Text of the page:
The centerpiece of the story is the original August 15, 2015, letter (read it in full here) drafted and signed by 22 members of the musical’s original Broadway cast claiming a percentage of the profits because they helped to create the show during its Off-Broadway shakeout.
Also included are transcripts of emails that followed as producer Jeffrey Seller tried to persuade them not to pursue their original goal.
Bloomberg did not report how it had obtained the letter and the emails. A production spokesperson told Playbill.com they had no comment on the Bloomberg report.
Seller eventually agreed to a deal that gave the original cast and several other participants a one percent piece of net Broadway profits (from a show raking in upwards of $1 to $2 million at the box office) to split, plus a smaller .33 percent share from most future productions, a concession that continues to rock Broadway as other casts reportedly try to get similar deals.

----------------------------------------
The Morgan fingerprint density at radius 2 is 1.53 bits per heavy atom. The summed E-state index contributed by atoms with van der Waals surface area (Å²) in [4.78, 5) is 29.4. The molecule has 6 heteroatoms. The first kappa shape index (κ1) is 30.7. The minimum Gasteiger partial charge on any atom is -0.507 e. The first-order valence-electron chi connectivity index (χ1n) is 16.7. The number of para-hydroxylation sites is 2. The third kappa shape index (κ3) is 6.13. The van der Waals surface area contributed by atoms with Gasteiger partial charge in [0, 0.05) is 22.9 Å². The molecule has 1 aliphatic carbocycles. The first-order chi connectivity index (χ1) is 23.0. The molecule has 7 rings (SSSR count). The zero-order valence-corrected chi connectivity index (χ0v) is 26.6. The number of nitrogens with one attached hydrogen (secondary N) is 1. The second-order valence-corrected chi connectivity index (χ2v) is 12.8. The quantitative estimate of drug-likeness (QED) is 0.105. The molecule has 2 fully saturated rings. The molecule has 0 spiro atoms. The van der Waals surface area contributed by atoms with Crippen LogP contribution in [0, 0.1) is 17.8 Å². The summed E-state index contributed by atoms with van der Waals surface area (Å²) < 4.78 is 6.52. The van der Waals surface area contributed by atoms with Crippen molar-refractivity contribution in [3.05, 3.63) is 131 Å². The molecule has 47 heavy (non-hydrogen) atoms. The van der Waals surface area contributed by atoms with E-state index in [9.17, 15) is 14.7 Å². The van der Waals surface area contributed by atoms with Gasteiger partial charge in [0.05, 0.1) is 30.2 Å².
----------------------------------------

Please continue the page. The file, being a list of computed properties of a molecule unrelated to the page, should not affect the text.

The deal was reported by Playbill.com last April when it was announced. What's new is the outline of steps that led to it.
Among the 22 cast members who signed the original letter were three who went on to win Tony Awards for the show, Daveed Diggs, Renée Elise Goldsberry and Leslie Odom Jr.
The story outlines how Seller offered the cast members lump-sum checks (ranging $29,000 to $36,000 apiece)—even to the point of drafting and signing them and leaving them in the actors’ dressing rooms. But, on the advice of the Actors’ Equity union and their attorneys, the group hung tough until a percentage deal was reached.
The cast also reportedly was torn about participating without extra pay in the #Ham4Ham concerts outside the theatre. The concerts continued, but their frequency was scaled back.
In the end, the deal was struck and the actors—including Miranda himself—are sharing in the profits from the show. Most of the signees have now left the show, but will continue to profit from their collaboration.